If you own goats, it's important to protect them from predators that may see them as a tasty meal. From coyotes to bears, there are a variety of animals that may pose a threat to your goats. Learn how to identify these predators and take steps to prevent attacks to keep your goats safe and healthy.
Table of Contents
What Are Common Goat Predators?
As a prey animal, there are a lot of predators to goats. Here are the 7 most common predators across the US.
Bear attacks can be identified as they often eat the udders of a doe or female goat.
A seemingly unlikely predator to goats, these birds can be found all over the United States and can be incredibly violent. Some birds such as Ravens, Eagles, Owls, and even Black Vultures will attack baby goats or sick adult goats. This can be rather gruesome as Ravens attack in flocks, and they peck the goat’s head. Depending on the severity of the wounds, this can be fatal.
Bobcats live in 47 states as well as Canada and Mexico. They are opportunistic hunters and given the chance they will attack goats.
These attacks can be identified as leaving significant wounds on the neck, throat and shoulders when they pounce.
Cougars/ Mountain Lion
Cougars live in northern and western South America. They are known for hunting individually as opposed to packs. Cougar attacks can be identified as they leave both puncture and claw marks, typically on the upper torso of the victim. Similar to coyotes, cougars will drag the carcass away, and even bury it to return to later.
Coyotes can be found all over the United States and even into Central America. Depending on your geographic location will impact how this animal hunts. Eastern coyotes are known for hunting on their own while Western coyotes hunt in packs.
Regardless of their hunting style, they look for the weakest, often the oldest, sickest, or youngest. Coyote attacks are notable as they go for the throat to kill their prey. They then will either carry the carcass away or begin to eat internal organs.
Domestic or feral, this is a common predator of goats as they are found all over the states in urban and rural areas alike. Dogs are especially dangerous to young baby goats that lack life experience. However, these can still be a threat even to larger goats.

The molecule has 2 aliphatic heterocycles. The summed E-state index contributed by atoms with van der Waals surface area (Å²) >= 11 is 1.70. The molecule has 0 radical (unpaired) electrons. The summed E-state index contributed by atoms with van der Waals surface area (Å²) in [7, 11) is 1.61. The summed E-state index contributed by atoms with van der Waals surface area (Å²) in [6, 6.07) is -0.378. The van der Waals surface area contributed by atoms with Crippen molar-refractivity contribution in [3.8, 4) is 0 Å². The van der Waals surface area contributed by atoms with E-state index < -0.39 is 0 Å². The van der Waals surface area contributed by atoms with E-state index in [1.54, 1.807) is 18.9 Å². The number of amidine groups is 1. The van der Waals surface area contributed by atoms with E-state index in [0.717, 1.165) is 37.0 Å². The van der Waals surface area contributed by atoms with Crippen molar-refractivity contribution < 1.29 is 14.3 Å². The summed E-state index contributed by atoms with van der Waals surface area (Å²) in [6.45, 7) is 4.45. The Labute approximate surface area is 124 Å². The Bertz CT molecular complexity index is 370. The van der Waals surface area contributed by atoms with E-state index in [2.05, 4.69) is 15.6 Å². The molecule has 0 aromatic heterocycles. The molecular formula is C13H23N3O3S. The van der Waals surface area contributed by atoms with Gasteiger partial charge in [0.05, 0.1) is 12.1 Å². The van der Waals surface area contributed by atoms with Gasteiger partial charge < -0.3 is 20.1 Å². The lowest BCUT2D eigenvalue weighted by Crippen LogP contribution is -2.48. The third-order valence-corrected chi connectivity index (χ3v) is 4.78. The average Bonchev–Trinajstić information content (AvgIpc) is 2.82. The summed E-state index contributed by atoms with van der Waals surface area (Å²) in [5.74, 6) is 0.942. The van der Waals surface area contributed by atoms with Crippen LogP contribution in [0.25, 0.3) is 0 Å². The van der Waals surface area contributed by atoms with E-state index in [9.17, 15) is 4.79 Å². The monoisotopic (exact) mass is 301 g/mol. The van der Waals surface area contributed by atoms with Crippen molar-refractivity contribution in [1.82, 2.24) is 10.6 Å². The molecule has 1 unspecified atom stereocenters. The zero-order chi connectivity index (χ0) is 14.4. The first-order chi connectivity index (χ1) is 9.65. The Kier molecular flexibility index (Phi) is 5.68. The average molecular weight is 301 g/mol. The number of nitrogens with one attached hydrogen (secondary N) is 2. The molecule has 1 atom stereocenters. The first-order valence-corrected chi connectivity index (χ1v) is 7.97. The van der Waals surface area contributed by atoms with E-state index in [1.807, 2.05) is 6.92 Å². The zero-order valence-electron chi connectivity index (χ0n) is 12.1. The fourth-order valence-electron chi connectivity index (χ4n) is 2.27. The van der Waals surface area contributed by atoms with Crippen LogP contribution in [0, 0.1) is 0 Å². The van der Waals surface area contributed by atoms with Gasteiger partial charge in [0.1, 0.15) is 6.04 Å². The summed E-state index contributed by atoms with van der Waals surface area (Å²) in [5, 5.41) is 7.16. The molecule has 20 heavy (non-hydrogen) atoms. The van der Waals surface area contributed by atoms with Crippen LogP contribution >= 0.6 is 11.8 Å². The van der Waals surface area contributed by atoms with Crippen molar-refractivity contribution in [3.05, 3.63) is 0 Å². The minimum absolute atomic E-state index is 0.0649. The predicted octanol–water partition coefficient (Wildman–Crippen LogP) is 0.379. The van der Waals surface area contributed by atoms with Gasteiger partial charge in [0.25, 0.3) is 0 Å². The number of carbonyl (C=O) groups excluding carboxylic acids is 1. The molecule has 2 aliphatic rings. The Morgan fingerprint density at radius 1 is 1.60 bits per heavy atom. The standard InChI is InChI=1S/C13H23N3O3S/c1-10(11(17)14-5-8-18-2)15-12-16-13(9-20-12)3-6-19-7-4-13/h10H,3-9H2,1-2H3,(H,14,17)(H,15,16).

Dogs have been known to dig under fences to get their prey. They then attack, focusing on the rear and legs. These encounters are often fatal to the goat.
Even your own household pets should be closely monitored until it is determined how they will interact with or near your goats.
Different species of foxes live on every continent except Antarctica. While they are a smaller predator, they are known for attacking baby goats during kidding season.
These attacks can be identified as Foxes usually attack the throat of young livestock, but some foxes kill by inflicting multiple bites to the head, neck, and back.
The Importance of Shelter
Many predators (especially Coyotes in our area) hunt at night. Due to this it is increasingly important that your goats are locked up and safe. Even with a Livestock Guardian Dog this is recommended as an extra precaution.
We let our farm free range their pens from dawn to dusk, which varies depending on the time of year.
While goats only need a three-sided shelter, this is an extra precaution but gives us peace of mind. Even with the top of the dutch door cracked to allow for ventilation, it is unlikely that a coyote or other large predator would make it in.
Shelter is not only critical on the farm, but even in suburban areas where predators are seemingly low. A prime example of this can be when goats are rented out to clear brush and weeds, secure shelter is extremely important for safe and healthy goats.
A stable and secure fence is a key component to keeping your goats safe from predators. Many even recommend an electric or “hot fence.” These are not only helpful to keep out predators but keep your goats in the pen.
As prey animals it is important that goats are not tethered without supervision. This will not allow them to run away and seek shelter if they are in danger.